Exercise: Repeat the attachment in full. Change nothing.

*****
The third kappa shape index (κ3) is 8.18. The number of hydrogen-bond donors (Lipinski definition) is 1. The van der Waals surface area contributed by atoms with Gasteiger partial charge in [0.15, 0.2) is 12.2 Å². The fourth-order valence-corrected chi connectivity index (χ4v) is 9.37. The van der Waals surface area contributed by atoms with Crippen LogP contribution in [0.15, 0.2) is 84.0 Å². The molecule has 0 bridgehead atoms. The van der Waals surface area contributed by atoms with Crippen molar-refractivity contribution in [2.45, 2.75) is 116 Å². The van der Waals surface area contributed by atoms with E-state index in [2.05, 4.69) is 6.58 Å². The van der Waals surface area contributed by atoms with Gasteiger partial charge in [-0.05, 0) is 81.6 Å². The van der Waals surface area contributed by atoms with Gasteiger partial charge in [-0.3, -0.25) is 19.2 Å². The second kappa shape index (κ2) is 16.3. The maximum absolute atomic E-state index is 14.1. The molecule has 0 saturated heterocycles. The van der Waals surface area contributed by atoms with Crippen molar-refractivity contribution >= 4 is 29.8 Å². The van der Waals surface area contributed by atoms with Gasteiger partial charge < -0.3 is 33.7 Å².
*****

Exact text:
The third kappa shape index (κ3) is 8.18. The number of hydrogen-bond donors (Lipinski definition) is 1. The van der Waals surface area contributed by atoms with Gasteiger partial charge in [0.15, 0.2) is 12.2 Å². The fourth-order valence-corrected chi connectivity index (χ4v) is 9.37. The van der Waals surface area contributed by atoms with Crippen LogP contribution in [0.15, 0.2) is 84.0 Å². The molecule has 0 bridgehead atoms. The van der Waals surface area contributed by atoms with Crippen molar-refractivity contribution in [2.45, 2.75) is 116 Å². The van der Waals surface area contributed by atoms with E-state index in [2.05, 4.69) is 6.58 Å². The van der Waals surface area contributed by atoms with Gasteiger partial charge in [-0.05, 0) is 81.6 Å². The van der Waals surface area contributed by atoms with Gasteiger partial charge in [-0.3, -0.25) is 19.2 Å². The second kappa shape index (κ2) is 16.3. The maximum absolute atomic E-state index is 14.1. The molecule has 0 saturated heterocycles. The van der Waals surface area contributed by atoms with Crippen molar-refractivity contribution >= 4 is 29.8 Å². The van der Waals surface area contributed by atoms with Gasteiger partial charge < -0.3 is 33.7 Å².